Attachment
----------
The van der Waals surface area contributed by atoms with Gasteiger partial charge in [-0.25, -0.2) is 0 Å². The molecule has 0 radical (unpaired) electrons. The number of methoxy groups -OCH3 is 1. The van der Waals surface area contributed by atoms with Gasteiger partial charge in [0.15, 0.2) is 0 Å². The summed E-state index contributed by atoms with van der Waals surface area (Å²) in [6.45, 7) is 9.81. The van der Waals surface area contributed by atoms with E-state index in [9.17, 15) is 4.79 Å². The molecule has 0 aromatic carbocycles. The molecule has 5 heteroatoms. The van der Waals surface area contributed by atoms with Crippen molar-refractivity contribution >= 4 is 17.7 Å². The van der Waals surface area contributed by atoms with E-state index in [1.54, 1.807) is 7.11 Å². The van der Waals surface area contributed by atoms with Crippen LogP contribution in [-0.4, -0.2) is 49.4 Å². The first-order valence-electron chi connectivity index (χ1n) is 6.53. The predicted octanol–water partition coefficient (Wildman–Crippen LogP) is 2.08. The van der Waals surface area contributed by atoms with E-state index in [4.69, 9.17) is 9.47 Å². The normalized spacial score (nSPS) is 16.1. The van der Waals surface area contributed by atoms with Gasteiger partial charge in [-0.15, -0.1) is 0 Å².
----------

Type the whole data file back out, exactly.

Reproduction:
The van der Waals surface area contributed by atoms with Gasteiger partial charge in [-0.25, -0.2) is 0 Å². The molecule has 0 radical (unpaired) electrons. The number of methoxy groups -OCH3 is 1. The van der Waals surface area contributed by atoms with Gasteiger partial charge in [0.15, 0.2) is 0 Å². The summed E-state index contributed by atoms with van der Waals surface area (Å²) in [6.45, 7) is 9.81. The van der Waals surface area contributed by atoms with E-state index in [9.17, 15) is 4.79 Å². The molecule has 0 aromatic carbocycles. The molecule has 5 heteroatoms. The van der Waals surface area contributed by atoms with Crippen molar-refractivity contribution >= 4 is 17.7 Å². The van der Waals surface area contributed by atoms with E-state index in [1.54, 1.807) is 7.11 Å². The van der Waals surface area contributed by atoms with Crippen LogP contribution in [-0.4, -0.2) is 49.4 Å². The first-order valence-electron chi connectivity index (χ1n) is 6.53. The predicted octanol–water partition coefficient (Wildman–Crippen LogP) is 2.08. The van der Waals surface area contributed by atoms with E-state index in [4.69, 9.17) is 9.47 Å². The normalized spacial score (nSPS) is 16.1. The van der Waals surface area contributed by atoms with Gasteiger partial charge in [-0.15, -0.1) is 0 Å².